Greece’s new prime minister, Alexis Tsipras, has picked an outspoken bailout critic as his new finance minister — signalling his resolve to take a tough line with eurozone lenders in an effort to write off a massive chunk of rescue debt.
Economist Yanis Varoufakis, 53 — who has described the bailout as “fiscal waterboarding” — took up the position amid a rating agency warning of a worsening financial situation that sent the country’s stock market sharply lower.
The governing Syriza party on Tuesday announced a Cabinet that includes officials from its coalition ally, the anti-bailout and right-wing Independent Greeks.
Moody’s ratings agency described Syriza’s election win on Sunday as “credit negative”, arguing it would prolong risks to financing, economic growth, and bank liquidity.
The ratings agency said it expected the government’s “policy uncertainty” to slash 2015 growth to 1% from the 2.9% predicted in the state budget.
The main stock index in Athens fell on the news, sliding 5.4% before recovering some losses to close down 3.7% amid losses across Europe.
Tsipras won a landmark general election victory after campaigning on a pledge to renegotiate the bailout deal and seek forgiveness of more than half the debt — a message that resonated with voters who have suffered through harsh austerity measures that have included pension and salary cuts.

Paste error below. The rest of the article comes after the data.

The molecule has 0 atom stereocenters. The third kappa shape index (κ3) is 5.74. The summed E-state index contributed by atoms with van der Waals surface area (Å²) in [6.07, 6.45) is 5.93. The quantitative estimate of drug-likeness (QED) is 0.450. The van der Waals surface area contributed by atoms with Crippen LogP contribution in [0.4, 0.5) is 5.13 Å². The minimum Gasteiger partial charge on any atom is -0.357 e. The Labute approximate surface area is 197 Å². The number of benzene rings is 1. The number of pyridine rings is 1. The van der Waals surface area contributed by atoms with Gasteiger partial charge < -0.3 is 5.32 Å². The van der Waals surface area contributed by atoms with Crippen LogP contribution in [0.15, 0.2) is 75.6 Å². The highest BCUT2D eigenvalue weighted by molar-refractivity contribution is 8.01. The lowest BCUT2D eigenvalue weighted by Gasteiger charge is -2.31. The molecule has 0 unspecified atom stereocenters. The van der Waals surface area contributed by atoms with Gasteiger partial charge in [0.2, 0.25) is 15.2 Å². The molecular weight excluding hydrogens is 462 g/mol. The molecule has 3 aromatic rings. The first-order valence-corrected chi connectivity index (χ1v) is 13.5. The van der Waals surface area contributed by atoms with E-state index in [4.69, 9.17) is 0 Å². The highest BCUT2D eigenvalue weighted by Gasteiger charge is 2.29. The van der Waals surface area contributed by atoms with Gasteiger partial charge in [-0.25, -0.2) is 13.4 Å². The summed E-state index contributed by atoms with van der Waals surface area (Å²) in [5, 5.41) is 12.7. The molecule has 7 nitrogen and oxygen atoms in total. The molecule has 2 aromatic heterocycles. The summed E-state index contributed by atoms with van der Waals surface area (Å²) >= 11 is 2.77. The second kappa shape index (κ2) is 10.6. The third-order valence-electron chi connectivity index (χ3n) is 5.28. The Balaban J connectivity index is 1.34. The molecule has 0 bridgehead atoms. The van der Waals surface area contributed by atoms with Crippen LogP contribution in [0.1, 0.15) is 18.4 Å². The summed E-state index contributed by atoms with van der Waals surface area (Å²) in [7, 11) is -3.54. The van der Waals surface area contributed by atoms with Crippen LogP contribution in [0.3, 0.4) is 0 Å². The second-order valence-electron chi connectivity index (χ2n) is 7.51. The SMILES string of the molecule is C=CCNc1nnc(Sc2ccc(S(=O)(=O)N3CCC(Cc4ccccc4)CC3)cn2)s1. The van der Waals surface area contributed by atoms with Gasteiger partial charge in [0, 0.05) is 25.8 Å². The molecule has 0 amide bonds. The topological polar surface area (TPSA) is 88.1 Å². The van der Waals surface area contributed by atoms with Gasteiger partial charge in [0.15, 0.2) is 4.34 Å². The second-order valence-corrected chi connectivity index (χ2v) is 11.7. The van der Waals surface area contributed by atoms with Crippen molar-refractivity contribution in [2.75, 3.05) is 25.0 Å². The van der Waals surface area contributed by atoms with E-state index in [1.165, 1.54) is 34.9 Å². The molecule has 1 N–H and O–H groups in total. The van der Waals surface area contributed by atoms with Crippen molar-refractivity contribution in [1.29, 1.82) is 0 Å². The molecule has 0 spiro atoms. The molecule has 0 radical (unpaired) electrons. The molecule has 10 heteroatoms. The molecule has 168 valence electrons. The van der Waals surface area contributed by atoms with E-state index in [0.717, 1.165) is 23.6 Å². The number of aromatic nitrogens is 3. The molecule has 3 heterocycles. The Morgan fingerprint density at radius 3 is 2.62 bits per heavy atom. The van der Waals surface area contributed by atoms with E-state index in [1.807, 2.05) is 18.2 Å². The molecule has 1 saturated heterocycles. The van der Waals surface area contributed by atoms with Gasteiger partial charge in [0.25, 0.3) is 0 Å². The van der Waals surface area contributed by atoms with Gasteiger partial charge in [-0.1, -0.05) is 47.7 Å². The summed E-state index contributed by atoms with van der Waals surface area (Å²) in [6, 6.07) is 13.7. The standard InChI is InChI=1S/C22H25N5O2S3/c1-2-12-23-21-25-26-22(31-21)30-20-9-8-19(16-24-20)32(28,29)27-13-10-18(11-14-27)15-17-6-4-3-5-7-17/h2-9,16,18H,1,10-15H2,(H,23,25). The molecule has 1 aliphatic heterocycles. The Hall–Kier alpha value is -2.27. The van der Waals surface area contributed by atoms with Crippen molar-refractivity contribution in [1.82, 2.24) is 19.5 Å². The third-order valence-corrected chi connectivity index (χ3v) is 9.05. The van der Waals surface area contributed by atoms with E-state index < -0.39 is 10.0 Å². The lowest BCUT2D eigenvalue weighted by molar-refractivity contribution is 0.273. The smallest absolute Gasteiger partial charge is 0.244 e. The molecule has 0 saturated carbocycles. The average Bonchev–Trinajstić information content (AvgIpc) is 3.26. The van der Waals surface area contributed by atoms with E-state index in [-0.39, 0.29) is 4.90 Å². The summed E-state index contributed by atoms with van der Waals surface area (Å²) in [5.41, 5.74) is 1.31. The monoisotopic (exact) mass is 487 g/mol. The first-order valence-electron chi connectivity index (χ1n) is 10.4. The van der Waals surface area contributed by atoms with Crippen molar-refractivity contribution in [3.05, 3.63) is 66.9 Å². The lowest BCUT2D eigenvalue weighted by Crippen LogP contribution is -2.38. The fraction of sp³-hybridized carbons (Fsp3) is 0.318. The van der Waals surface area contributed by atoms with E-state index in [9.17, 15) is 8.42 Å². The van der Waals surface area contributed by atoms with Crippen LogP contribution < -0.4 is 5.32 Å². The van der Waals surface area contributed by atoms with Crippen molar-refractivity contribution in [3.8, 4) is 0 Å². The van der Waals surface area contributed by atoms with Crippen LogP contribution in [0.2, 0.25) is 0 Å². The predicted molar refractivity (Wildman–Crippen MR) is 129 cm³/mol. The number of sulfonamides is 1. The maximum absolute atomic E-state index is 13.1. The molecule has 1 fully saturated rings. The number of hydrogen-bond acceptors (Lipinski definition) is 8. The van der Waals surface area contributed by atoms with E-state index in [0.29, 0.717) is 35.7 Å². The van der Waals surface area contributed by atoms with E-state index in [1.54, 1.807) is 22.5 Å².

“We are determined to implement our programme with courage and determination and not take one step back,” said Dimitris Stratoulis, a senior Syriza official who has been appointed the deputy minister for state welfare.
Theodoris Dritsas, incoming deputy minister for marine affairs, said the new government would halt plans to privatise more of the country’s main port of Piraeus— despite official interest from six bidders for a two-thirds stake.
“Public ownership of the port will remain. The privatisation... stops here,” Dritsas said.
Tsipras chose economist and veteran left-wing politician Giannis Dragasakis as deputy prime minister and expanded powers for the ministries of development, environment, interior, and public works — reducing the number of ministries from 19 to 11.
Panos Kammenos, the Independent Greeks leader, was named defence minister.
Finance minister Varoufakis has been a vocal critic of Greece’s bailout agreements, arguing that repayment of the country’s huge rescue package loans should be linked to growth, a policy change he argues would benefit eurozone lenders.
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